Challenging the Work Ethic
I have always felt uncomfortable around people who brag about how hard they work. Of course to proclaim my discomfort would brand me as some sort of anti-work freeloader so I tend to keep those thoughts to myself. To me work has always been a means to an end. I want to enjoy it, do it well, please my superiors, be paid fairly, etc. However, it is but one aspect of my life that I balance with the other things that I value such as family, friends, travel, hobbies, etc.
I see it in Canada to a degree but not nearly as much as in America. Though Americans profess their love of family life and certainly know how to have a good time. Why, in the richest country on earth, is hard work such an obsession?
Deresiewicz at the American Scholar has similar questions:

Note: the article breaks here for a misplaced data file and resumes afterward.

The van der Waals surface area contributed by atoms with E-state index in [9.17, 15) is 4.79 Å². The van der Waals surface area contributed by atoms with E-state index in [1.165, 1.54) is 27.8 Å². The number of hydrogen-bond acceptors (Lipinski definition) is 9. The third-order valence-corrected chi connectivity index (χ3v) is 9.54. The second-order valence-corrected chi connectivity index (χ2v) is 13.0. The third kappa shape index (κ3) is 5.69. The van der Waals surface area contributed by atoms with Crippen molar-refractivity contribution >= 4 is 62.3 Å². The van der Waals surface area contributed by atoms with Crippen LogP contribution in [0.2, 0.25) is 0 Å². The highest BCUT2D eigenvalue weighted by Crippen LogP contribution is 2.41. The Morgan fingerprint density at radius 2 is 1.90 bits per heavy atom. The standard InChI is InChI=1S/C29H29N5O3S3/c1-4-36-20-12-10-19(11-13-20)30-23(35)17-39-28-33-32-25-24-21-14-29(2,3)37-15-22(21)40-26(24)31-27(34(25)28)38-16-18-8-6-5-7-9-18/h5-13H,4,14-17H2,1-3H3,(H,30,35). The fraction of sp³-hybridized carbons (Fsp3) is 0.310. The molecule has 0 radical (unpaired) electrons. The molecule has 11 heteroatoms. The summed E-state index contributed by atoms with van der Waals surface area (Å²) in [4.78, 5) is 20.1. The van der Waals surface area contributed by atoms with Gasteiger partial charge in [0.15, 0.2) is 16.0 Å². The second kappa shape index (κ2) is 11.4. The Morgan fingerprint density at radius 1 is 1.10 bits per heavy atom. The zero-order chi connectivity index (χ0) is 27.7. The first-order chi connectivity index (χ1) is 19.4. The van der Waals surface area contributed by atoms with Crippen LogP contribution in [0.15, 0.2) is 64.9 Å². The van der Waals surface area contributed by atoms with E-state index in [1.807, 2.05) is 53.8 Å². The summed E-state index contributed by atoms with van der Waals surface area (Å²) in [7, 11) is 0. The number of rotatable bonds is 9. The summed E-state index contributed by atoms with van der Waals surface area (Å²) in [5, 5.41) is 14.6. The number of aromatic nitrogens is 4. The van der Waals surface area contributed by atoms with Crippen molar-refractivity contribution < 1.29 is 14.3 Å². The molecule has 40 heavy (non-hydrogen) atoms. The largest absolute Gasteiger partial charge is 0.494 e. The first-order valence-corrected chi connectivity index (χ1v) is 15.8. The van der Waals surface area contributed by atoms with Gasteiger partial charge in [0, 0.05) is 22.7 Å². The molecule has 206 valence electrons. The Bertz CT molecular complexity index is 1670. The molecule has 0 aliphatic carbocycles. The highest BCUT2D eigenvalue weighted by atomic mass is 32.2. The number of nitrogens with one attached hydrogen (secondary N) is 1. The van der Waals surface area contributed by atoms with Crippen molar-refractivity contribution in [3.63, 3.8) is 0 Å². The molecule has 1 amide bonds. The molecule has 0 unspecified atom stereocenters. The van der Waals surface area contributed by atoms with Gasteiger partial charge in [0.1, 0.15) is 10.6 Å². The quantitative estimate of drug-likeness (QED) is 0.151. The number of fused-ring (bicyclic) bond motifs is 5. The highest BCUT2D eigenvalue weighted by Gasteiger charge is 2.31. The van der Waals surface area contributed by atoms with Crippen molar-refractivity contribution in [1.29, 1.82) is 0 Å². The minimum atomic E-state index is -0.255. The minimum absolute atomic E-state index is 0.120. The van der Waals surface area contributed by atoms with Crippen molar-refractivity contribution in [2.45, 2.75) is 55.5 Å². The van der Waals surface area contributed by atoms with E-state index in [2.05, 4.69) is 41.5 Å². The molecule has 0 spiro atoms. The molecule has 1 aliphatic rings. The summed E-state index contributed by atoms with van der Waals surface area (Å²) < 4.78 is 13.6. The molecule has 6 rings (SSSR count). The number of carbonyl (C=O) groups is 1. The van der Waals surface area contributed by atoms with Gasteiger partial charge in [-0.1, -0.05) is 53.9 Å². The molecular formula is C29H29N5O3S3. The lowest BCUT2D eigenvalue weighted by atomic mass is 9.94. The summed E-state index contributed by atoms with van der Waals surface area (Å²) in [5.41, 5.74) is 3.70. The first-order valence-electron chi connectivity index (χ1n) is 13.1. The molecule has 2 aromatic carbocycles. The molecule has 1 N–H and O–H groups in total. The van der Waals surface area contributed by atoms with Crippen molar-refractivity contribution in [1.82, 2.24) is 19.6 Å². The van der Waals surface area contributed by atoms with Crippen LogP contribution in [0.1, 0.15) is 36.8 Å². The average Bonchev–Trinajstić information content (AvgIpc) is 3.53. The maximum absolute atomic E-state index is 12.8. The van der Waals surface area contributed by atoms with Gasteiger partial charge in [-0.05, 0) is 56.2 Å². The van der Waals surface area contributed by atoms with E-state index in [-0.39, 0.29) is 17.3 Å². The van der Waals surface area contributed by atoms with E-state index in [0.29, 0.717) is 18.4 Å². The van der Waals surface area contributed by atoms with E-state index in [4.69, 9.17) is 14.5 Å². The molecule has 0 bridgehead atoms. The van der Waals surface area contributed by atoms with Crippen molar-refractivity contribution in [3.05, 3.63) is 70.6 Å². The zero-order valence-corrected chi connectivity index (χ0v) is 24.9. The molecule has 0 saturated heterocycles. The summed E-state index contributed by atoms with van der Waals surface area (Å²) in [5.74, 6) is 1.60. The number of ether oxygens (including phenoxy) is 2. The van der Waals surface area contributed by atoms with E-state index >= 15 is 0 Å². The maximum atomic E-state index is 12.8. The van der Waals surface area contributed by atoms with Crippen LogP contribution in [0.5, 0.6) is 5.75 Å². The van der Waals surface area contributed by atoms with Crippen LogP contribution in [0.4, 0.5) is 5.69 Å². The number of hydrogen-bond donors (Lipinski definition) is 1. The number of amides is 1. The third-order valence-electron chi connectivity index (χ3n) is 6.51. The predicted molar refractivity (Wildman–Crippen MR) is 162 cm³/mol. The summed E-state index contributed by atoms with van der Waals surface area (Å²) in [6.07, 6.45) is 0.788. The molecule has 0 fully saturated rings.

To every age its virtue. For the Greeks, courage; the Romans, duty; the Middle Ages, piety. Our virtue is industriousness, in the industrial age. (It is one that would have been incomprehensible to other times. The Greeks had a word for people who worked harder than anyone else: slaves.) It is the Protestant ethic, in other words, made general by the Victorians as the factories rose. That it is a virtue, not merely a value, is proved by the aura of righteousness that surrounds it. A virtue is not just a personal excellence, it is something that is felt to call down blessings upon the community, that wins the gods’ approval, that possesses not just practical but metaphysical worth. We’re in a panic, as a nation, that we don’t work hard enough, and blame this iniquity for our “decline.” God—the one who blesses America—is withdrawing his favor. Hence the sanctimoniousness with which the topic of work is approached. If you don’t work as hard as people think you should, you’re not just morally inferior, you’re committing a kind of spiritual treason. And if you deny the value of work as a matter of principle, you’re treated like a heretic.